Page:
home Feminism, Middle East International Women’s Day is no place for Orientalism

International Women’s Day is no place for Orientalism

On this International Women’s Day, let’s stress the importance of complicated conversations, of stories of women that exist beyond pre-set narratives of what liberation means.

According to white feminism, women like my aunts and cousins are oppressed.

They live in the Middle East, and most of them wear abaya and hijabs—things that Western feminism perceives as misogynistic traps. And according to this same perspective, I am much more free. I live in the West, I don’t cover my hair, I wear t-shirts and dresses. This is the polarized narrative we are often fed, one that oversimplifies the concept of oppression and fools us into believing that we can define the narratives of women far away from us. I’ve commented more extensively on this subject before.

Here’s the thing: most of my cousins and my aunts live quite well. Many of them are wealthy, have many luxuries, and are, overall, financially stable. They’re not worrying about where their next paycheck is coming from. When I come to visit them, they share their luxuries with me and we have fun going out, getting our nails done, going shopping, etc. Money is, in many ways, freeing.

A closeup of a woman in traditional abaya.
Nikita Eufe Usal/Creative Commons

I am an unemployed millennial—currently freelancing, and struggling at it—in a precarious field not known for having abundant job opportunities, a field that often exploits young journalists by making them work for free with the promise of exposure. Figuring out how I am going to navigate this tricky time causes me a lot of stress. And the West is not without misogyny; I still experience it, among other forms of discrimination. And yet, I am seen as the one who is more free—a misguided notion that is ultimately fueled by Orientalism.

Reconceptialising definitions of freedom

But the truth is, the constant financial worries and fretting over career options feels much more oppressive to me than the clothing that they choose to wear. Would they envy me simply because I show my hair? No, probably not. I cannot articulate their stories, but I can deconstruct the white feminist looking glass that people often view their story and my story from. My family abroad and I may envy each other over different things, but it doesn’t boil down to something so simple as garments. Such notions are pre-packaged ideas that make easy headlines and motivational slogans, but don’t reflect reality.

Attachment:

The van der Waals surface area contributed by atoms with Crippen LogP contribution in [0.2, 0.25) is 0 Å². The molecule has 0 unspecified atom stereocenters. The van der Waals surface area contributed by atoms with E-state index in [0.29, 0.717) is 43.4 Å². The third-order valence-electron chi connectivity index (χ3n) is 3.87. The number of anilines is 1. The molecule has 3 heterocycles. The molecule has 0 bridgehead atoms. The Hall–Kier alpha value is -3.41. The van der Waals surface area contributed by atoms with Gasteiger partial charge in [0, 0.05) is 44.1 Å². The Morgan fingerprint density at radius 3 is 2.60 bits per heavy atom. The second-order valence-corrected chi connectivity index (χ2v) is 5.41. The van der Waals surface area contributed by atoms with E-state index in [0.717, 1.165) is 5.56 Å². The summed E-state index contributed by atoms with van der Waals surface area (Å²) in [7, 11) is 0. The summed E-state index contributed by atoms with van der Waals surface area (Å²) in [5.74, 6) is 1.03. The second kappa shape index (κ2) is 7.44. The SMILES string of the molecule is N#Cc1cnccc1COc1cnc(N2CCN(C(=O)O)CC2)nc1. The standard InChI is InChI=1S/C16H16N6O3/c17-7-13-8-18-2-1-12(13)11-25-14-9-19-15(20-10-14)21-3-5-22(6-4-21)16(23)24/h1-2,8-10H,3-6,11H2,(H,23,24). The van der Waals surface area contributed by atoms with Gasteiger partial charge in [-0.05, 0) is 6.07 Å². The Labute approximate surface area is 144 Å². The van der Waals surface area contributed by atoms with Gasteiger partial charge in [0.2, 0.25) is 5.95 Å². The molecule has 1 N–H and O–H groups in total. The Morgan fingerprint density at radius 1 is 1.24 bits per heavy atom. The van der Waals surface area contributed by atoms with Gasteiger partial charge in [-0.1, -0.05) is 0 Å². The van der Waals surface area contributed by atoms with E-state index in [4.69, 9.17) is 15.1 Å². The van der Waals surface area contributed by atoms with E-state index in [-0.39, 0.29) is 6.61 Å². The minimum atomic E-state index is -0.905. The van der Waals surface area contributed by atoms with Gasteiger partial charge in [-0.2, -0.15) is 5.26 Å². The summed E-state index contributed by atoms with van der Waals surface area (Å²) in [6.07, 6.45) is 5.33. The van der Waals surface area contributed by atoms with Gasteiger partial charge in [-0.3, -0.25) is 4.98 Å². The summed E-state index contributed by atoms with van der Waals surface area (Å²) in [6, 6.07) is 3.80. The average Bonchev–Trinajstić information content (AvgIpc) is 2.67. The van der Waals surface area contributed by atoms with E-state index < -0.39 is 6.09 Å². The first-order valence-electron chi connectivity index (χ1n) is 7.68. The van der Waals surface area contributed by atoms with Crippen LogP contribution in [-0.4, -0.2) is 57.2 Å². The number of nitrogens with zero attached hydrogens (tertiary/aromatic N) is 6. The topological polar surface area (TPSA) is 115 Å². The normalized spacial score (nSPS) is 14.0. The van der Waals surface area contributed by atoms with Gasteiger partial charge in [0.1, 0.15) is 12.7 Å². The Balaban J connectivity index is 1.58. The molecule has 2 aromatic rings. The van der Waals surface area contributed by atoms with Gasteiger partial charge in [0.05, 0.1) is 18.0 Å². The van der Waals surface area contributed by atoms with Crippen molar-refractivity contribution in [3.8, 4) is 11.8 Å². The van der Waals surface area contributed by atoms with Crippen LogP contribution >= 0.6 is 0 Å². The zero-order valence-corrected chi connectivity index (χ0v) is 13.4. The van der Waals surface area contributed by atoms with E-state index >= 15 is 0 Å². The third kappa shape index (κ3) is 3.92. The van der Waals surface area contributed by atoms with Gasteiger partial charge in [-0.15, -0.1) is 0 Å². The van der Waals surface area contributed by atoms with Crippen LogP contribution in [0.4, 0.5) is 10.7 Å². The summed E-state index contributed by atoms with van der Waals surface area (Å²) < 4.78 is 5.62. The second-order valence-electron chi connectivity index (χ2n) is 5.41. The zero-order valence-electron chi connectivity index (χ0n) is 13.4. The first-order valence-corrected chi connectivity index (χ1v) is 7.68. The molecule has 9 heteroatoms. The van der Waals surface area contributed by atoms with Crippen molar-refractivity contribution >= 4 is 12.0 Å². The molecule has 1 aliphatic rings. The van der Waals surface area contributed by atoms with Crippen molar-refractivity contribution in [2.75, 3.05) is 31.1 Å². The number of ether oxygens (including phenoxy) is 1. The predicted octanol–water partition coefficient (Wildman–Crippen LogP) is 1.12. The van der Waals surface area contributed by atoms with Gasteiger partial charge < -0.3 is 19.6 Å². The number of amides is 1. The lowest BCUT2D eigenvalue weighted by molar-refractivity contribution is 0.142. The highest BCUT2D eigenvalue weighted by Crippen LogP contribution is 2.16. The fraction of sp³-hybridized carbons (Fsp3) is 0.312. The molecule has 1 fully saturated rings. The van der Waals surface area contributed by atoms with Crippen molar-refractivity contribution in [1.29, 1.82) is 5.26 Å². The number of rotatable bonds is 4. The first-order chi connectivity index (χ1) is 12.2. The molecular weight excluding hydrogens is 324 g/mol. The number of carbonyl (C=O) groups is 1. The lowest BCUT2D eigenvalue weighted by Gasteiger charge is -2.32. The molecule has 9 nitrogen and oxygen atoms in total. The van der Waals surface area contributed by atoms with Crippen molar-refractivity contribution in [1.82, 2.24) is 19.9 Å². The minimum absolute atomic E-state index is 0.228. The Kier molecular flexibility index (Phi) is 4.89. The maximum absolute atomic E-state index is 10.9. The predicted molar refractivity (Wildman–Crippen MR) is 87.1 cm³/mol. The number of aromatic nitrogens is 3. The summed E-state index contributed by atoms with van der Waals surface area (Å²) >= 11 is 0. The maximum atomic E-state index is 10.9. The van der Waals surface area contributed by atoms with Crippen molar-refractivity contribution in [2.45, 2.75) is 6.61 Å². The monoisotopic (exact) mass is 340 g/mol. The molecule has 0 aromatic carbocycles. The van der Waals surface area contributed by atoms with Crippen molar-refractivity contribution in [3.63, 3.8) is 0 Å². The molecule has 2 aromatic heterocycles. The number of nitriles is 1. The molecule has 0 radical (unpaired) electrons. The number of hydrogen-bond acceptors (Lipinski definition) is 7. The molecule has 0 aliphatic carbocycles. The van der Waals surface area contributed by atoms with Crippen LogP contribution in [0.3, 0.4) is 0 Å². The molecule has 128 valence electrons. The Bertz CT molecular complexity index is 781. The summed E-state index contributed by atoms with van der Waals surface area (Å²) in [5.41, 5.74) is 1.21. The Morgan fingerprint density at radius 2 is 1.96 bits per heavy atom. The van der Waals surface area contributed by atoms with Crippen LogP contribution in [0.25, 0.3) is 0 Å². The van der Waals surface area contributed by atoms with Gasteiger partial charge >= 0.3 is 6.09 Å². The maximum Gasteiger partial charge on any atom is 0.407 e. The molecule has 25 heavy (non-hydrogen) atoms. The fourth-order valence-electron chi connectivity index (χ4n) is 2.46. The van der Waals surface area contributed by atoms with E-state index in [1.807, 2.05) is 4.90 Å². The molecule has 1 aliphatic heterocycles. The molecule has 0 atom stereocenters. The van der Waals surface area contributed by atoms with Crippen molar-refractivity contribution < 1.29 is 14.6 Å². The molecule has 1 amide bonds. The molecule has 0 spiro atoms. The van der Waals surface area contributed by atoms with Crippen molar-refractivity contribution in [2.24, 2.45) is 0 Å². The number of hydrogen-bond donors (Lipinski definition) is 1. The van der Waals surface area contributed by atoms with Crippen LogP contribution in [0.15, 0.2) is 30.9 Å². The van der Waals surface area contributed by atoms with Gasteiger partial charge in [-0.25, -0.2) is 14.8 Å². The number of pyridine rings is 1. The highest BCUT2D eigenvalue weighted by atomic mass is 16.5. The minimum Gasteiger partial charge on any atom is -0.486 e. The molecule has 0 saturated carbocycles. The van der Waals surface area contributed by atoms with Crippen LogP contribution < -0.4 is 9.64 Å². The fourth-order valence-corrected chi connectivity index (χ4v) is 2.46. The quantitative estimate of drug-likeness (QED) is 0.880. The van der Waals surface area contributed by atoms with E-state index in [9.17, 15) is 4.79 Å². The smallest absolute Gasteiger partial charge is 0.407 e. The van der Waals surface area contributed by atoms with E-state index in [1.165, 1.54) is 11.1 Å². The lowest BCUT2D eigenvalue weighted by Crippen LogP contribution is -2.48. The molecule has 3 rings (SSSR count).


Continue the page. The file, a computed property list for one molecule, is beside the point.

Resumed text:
Because the white feminist lens is inherently flawed in this way, it fails to see the intersections of identity—gender, race, class, sexuality, ability, and so on—that complicates what oppressions we face in life. It decides, based on arbitrary things like more or less clothing, who is more oppressed and who is free, and it takes a very specific narrow gaze from one side of the world and casts it like a wide net over the women of the rest of the world.

Self-expression through clothing—whether it’s more or less—makeup, and body modifications can be liberating, or oppressive when forced upon someone, but they are not the sole oppressing or liberating factors in a person’s life. Things like unemployment, mental illness, trauma, daily violence, microaggressions, and other experiences, deeply affect how free we are.

My cousins and aunts face their own unique struggles where they are, just as I face my own unique struggles where I am. But we have to stop assuming the stories of others and speaking over them. One of the core values of women’s liberation needs to be that every woman can speak for herself and tell her own story.

A new feminist mandate

We need to continue to engage in discourse that talks about the complexities, nuances, and exceptions in the concept of oppression, because real life oppression is filled with complexities, nuances, and exceptions. It’s important on all days, but especially today, to think about the ways in which we perceive our own privileges and oppressions. We have to question our own gazes, our own assumptions about who is free and who is not free while also remembering that those are not absolute concepts.

We need to speak with other women, not for them. We need our discourse to revitalize and motivate other women, not emotionally exhaust them by demanding their attention and effort to relieve us of our own ignorance. We need to fiercely protect our own narratives and practice genuine solidarity with the stories and struggles of marginalized people everywhere.

If there’s one thing we can all take from this International Women’s Day it’s that our stories shouldn’t be simplified for mass consumption. They should remain complicated, because our realities are complicated. And our stories, as difficult as they are to tell, are worth telling.

Image: Nikita Eufe Usal/Creative Commons